NIP Attacks in the Bud

If you know what you're looking for, network intrusion-prevention devices can warn you of impending attacks and prevent at least some of them from happening.

September 2, 2003

21 Min Read
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That left us with three potential vendors: NetScreen Technologies, Network Associates and TippingPoint Technologies. TippingPoint declined to participate in our tests, claiming it didn't have a device for testing because all available units were promised to customers. (And we thought Dell had a tight supply chain!)

We set up NetScreen's IDP 500 and Network Associate's McAfee IntruShield 4000 in our Syracuse University Real-World Labs® and scrutinized their detection, management, performance and reporting capabilities (see "How We Tested NIP Devices"). We were impressed--though each device had some quirks, we were able to work around them without too much pain.

Network Intrusion Prevention Setup

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The Setup

We installed each product sensor in both inline and one-arm mode. The sensors were configured to communicate with one management server, and we used a management client on a workstation. Our criteria were simple: Products must detect attacks and anomalies accurately while minimizing false positives (alerts generated by legitimate traffic) and false negatives (letting attacks go undetected).

Effective intrusion prevention depends on effective intrusion detection. Any vendor claiming to have zero false positives is feeding you a line. There are too many attacks and variations of attacks, and too much legitimate traffic that looks like attack traffic, for a claim of "no false positives" to hold water. It's laughable, really.Sure, on our controlled test bed, we didn't find any false positives, but we didn't expect any because the traffic was manufactured to our exacting specifications. When we placed the devices on our live network, however, we initially had numerous false positives, including supposed application-protocol anomalies, such as a TTL of 255 in a RIP packet, various SNMP messages, HTTP header-length messages and apparent Unicode encoding generated from the Mac OS X AOL Instant Messenger client. Tuning reduced the false-positive rate considerably.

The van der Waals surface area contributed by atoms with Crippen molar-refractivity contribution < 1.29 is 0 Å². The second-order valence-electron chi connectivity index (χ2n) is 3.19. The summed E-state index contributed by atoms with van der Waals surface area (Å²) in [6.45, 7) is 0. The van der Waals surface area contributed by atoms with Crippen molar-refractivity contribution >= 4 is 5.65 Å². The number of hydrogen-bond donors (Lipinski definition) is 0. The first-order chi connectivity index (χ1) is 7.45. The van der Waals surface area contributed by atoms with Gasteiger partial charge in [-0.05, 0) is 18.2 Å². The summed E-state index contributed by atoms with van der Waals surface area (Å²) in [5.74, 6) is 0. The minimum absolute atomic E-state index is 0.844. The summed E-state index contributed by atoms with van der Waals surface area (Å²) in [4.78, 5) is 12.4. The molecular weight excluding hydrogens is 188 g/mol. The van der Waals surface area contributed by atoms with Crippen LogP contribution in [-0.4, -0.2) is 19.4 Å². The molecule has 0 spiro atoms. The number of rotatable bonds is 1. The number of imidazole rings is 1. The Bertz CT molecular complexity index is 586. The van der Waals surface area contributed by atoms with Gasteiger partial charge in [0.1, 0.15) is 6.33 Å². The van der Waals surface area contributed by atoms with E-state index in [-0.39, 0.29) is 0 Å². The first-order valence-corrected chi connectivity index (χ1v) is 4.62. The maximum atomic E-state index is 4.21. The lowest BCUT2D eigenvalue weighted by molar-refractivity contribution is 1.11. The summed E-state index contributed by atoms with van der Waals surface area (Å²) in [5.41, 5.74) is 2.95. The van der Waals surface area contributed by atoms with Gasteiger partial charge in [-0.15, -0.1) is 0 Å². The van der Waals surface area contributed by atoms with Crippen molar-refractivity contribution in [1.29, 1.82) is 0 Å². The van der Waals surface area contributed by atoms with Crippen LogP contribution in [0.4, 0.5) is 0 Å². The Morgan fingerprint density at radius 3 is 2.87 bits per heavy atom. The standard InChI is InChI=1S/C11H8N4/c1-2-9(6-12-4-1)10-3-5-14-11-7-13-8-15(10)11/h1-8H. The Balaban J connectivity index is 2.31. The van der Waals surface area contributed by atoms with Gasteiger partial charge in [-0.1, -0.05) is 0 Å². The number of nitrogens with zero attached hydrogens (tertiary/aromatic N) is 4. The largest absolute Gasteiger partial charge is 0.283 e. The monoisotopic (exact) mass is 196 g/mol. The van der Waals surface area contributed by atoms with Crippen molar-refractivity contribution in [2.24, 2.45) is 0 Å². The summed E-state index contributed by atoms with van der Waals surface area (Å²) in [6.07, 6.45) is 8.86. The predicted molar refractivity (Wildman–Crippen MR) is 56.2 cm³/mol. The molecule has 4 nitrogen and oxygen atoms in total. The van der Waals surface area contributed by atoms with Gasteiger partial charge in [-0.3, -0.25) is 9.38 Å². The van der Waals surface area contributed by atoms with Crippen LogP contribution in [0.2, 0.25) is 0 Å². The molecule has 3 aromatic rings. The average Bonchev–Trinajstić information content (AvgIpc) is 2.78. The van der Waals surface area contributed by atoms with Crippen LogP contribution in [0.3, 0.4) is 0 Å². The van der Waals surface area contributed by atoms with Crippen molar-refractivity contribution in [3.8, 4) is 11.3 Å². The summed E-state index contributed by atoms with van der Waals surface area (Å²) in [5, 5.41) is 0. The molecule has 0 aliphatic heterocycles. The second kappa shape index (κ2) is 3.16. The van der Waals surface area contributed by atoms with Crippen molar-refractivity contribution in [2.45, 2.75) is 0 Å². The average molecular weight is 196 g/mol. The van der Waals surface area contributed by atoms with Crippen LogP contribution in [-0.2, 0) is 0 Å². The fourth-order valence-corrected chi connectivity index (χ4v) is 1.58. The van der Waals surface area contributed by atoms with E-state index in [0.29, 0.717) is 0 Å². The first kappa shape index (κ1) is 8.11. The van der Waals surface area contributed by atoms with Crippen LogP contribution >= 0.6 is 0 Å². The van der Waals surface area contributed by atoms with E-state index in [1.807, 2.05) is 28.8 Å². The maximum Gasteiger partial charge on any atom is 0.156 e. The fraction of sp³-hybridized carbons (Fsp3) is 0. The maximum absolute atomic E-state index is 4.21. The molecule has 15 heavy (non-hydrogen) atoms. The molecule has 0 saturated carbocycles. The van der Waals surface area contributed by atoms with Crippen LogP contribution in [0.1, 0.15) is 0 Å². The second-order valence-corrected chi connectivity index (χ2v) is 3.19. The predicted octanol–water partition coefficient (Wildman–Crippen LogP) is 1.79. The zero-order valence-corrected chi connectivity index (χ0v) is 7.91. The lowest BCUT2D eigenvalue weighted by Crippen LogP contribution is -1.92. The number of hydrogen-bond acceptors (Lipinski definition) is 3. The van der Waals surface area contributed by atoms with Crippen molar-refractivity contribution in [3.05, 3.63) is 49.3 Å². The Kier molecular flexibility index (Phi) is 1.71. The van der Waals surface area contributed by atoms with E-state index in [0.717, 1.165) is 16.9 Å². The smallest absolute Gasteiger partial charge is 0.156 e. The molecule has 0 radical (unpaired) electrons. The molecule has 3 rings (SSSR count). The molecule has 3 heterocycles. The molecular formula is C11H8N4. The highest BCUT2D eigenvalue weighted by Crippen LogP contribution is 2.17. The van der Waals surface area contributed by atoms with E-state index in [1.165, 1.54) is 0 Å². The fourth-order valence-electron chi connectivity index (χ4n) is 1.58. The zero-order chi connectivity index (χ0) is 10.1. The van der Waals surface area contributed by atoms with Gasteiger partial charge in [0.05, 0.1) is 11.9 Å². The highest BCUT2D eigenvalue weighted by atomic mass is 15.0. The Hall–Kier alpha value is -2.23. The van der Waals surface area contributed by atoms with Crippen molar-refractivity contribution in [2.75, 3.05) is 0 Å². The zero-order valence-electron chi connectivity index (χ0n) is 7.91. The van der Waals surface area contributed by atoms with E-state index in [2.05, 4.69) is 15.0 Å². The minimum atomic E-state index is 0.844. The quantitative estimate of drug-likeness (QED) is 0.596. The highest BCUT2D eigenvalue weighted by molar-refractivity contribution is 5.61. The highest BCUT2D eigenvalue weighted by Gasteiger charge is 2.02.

We are convinced both of these products will block known malicious traffic, though we did need to carefully choose which alerts to block because of the potential for blocking legitimate traffic.

However, we are not convinced these products are sufficiently accurate at spotting unknown attacks through protocol-anomaly detection. Application vendors don't always write network-protocol stacks that conform to standards, thus causing legitimate traffic to be pegged as anomalous and malicious. We can't stress this enough: You must know what constitutes malicious traffic, then use existing signatures or develop your own signatures to block it.